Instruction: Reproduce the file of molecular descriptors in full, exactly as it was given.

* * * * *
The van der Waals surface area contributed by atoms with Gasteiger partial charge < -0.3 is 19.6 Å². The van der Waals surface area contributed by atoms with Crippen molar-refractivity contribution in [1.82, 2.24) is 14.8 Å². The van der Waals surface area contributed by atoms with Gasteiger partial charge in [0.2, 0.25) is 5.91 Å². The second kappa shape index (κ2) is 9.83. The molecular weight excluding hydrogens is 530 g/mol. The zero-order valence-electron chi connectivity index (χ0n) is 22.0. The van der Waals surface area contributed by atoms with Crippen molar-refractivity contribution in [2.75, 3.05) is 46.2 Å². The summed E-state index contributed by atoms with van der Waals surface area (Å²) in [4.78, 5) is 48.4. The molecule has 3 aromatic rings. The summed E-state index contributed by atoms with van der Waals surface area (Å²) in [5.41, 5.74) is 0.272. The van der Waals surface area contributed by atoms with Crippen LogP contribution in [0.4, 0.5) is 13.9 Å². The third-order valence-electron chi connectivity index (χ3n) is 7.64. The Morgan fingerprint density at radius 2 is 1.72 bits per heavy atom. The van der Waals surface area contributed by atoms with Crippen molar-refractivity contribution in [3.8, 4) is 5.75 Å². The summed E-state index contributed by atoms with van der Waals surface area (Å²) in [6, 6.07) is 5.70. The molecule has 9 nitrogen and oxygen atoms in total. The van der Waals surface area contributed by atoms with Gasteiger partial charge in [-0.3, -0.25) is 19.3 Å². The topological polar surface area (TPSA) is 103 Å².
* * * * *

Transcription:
The van der Waals surface area contributed by atoms with Gasteiger partial charge < -0.3 is 19.6 Å². The van der Waals surface area contributed by atoms with Crippen molar-refractivity contribution in [1.82, 2.24) is 14.8 Å². The van der Waals surface area contributed by atoms with Gasteiger partial charge in [0.2, 0.25) is 5.91 Å². The second kappa shape index (κ2) is 9.83. The molecular weight excluding hydrogens is 530 g/mol. The zero-order valence-electron chi connectivity index (χ0n) is 22.0. The van der Waals surface area contributed by atoms with Crippen molar-refractivity contribution in [2.75, 3.05) is 46.2 Å². The summed E-state index contributed by atoms with van der Waals surface area (Å²) in [4.78, 5) is 48.4. The molecule has 3 aromatic rings. The summed E-state index contributed by atoms with van der Waals surface area (Å²) in [5.41, 5.74) is 0.272. The van der Waals surface area contributed by atoms with Crippen LogP contribution in [0.4, 0.5) is 13.9 Å². The third-order valence-electron chi connectivity index (χ3n) is 7.64. The Morgan fingerprint density at radius 2 is 1.72 bits per heavy atom. The van der Waals surface area contributed by atoms with Crippen molar-refractivity contribution in [3.8, 4) is 5.75 Å². The summed E-state index contributed by atoms with van der Waals surface area (Å²) in [6, 6.07) is 5.70. The molecule has 9 nitrogen and oxygen atoms in total. The van der Waals surface area contributed by atoms with Gasteiger partial charge in [-0.3, -0.25) is 19.3 Å². The topological polar surface area (TPSA) is 103 Å².